The Ministry of Defence has joined the fight against grey squirrels. The Defence Infrastructure Organisation (DIO) has installed pine marten den boxes at the Kirkcudbright Training Area. Non-native grey squirrels have displaced reds on the Balmae area of the site near Dundrennan but research has shown where pine martens are encouraged the more cautious reds flourish.
There is evidence of migratory pine marten activity in the area and it is hoped that installing six den boxes will encourage a permanent population.
Deputy training safety officer at the range Scott Maclean said: “Looking after our land and wildlife is extremely important to DIO. We’re hopeful this will make a real difference to the ecology of the area by encouraging the return of native red squirrels.
“We’ll be monitoring the pine marten den boxes using trail cameras and if this initiative is successful, we’d like to expand it to more of Kirkcudbright Training Area.”
Stephanie Johnstone, head of the Dumfries and Galloway Pine Marten Group, said: “We are delighted to be working with the MOD at the Kirkcudbright Training Area.
“The site is actively managed by the MOD to improve biodiversity and the extensive area contains a unique mosaic of habitats that provide opportunities for pine martens and many other species to thrive.
“The installation of den boxes at the Kirkcudbright Range will benefit pine martens by providing them with a safe place to over winter and breed, replicating the scarce natural resource of large tree cavities within the landscape.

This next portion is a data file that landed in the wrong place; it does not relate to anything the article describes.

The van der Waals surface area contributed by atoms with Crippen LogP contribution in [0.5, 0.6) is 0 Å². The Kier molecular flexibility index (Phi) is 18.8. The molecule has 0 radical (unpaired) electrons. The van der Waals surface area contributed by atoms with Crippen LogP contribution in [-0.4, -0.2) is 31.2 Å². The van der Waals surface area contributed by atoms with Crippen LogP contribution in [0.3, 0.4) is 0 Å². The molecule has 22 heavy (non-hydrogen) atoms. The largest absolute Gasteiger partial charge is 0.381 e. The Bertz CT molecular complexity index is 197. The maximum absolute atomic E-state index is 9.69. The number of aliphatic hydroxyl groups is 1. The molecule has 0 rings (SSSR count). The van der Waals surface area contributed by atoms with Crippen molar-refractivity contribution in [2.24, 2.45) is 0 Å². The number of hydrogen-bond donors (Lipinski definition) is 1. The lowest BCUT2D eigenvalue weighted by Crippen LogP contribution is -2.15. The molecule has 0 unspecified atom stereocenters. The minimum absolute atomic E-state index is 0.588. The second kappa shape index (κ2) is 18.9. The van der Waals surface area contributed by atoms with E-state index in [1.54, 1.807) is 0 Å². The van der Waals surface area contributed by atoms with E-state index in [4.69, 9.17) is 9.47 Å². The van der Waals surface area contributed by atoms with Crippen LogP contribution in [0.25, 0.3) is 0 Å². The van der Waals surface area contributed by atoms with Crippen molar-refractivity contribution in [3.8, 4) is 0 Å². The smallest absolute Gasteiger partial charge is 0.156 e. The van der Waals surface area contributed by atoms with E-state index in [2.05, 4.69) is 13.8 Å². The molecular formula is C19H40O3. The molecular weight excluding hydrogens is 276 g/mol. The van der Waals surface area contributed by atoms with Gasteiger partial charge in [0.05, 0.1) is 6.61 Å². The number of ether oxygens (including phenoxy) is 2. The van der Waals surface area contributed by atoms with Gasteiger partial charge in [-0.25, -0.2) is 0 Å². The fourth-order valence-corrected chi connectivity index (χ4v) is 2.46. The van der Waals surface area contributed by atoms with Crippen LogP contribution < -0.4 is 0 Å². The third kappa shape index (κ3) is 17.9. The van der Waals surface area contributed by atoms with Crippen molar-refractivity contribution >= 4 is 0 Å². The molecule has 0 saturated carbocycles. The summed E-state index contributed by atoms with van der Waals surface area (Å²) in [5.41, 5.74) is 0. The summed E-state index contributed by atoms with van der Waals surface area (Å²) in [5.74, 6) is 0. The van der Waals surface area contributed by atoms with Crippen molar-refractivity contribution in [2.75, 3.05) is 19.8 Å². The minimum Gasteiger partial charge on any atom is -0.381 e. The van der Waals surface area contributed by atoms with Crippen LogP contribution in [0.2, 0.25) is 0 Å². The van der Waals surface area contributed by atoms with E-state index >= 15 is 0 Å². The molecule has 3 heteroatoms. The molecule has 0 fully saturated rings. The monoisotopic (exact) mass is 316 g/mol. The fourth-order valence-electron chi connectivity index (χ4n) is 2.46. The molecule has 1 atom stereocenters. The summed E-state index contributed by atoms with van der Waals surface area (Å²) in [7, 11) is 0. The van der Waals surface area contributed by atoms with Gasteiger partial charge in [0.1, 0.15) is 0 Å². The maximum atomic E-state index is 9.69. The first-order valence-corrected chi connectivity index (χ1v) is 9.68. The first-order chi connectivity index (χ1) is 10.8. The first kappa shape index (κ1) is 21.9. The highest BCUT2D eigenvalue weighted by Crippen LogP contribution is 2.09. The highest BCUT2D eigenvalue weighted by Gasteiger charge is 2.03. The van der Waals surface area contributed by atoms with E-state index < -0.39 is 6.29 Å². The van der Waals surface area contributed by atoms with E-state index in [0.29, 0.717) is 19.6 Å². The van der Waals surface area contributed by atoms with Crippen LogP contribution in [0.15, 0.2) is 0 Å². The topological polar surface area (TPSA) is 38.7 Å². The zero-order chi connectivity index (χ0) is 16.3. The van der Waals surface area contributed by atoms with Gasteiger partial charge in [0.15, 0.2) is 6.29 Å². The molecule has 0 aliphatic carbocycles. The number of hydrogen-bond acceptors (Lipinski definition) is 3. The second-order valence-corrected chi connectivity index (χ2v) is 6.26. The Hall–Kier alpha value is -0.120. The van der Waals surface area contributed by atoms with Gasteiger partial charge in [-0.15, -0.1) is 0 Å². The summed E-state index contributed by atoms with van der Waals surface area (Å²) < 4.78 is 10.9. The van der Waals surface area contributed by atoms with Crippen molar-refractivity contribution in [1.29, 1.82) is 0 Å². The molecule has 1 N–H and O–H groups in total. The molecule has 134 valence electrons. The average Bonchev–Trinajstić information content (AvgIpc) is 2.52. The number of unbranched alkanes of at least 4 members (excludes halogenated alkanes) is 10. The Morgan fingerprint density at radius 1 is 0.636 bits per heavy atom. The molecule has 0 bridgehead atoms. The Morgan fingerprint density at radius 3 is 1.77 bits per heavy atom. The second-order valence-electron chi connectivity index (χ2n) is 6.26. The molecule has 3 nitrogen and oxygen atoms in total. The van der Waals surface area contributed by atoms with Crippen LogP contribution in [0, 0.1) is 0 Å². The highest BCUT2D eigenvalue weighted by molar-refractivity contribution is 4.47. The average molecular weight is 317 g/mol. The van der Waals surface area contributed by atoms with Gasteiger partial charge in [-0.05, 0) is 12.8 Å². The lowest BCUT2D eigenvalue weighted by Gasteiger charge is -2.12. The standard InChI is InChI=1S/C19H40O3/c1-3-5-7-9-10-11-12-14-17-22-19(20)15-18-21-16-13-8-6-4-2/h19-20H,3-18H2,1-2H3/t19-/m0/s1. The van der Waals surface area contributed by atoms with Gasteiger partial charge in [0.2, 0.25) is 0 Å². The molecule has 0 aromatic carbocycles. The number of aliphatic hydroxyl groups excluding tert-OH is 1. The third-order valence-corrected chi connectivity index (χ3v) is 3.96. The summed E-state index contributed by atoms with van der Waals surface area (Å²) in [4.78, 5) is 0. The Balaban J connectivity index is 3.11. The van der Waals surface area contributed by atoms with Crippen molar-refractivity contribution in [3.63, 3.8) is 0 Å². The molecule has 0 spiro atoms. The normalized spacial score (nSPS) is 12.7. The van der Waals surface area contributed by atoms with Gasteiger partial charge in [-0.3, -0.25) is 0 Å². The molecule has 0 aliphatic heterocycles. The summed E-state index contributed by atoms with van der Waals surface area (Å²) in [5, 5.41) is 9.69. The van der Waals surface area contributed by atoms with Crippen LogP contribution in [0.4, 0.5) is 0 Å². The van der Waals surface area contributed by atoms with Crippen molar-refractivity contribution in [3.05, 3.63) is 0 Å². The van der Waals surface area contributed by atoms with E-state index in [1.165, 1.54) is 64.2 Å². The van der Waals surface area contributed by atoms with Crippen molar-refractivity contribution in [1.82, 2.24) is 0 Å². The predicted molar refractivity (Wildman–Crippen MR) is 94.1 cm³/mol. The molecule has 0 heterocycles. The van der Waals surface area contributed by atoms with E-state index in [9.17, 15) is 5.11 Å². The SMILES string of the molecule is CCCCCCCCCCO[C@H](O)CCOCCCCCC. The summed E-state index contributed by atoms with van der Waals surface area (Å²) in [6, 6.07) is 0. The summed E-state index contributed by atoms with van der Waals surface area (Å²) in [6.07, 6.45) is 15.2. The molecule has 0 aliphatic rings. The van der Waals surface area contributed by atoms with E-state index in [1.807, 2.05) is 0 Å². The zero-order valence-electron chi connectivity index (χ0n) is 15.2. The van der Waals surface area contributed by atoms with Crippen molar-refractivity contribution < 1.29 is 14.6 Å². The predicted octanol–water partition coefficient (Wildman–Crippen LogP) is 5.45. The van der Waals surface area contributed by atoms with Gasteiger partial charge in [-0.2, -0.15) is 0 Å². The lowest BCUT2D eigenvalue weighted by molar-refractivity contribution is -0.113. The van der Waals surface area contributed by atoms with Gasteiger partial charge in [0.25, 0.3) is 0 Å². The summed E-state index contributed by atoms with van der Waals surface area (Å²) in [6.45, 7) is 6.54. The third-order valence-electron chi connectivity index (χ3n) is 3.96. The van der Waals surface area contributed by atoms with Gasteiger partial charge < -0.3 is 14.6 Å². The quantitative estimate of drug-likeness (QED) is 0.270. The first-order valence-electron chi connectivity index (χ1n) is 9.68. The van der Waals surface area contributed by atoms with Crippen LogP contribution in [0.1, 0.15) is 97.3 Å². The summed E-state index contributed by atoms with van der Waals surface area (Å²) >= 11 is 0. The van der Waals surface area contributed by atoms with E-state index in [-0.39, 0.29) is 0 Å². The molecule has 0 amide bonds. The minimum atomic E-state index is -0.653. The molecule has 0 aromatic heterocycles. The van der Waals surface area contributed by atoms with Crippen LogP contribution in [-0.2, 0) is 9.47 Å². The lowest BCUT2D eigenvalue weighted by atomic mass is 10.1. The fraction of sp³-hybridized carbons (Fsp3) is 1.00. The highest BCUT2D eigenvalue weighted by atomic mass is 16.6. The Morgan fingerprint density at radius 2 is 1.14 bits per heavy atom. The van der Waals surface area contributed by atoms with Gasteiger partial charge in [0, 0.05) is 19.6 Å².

“Pine martens suppress invasive non-native grey squirrels at the landscape scale and the establishment of a pine marten population on the range will help support the existing on-site efforts to remove grey squirrels for the protection of the local native red squirrel population.
“The MOD staff at Kirkcudbright have been enthusiastic in their support of our goal to assist the recovery of this native predator in Dumfries and Galloway and we look forward to continuing to collaborate with the local MOD team in the years ahead.”
There are other plans to rejuvenate the Balmae lake area of the site. DIO staff and workers from Landmarc Support Services have been removing non-native plants in a bid to increase insect species.
They’ve also removed scrub to allow more light to reach the forest floor and have improved the path around the lake and added a small picnic area to encourage responsible public access.
And there are plans to reintroduce native fish species, such as brown trout, after Canadian pond weed was removed and a new sluice gate was installed.
This article by Stuart Gillespie was first published by The Daily Record on 31 January 2022. Lead Image: Pine martens are natural predators of squirrels. (Image: Iain Leach Photography).
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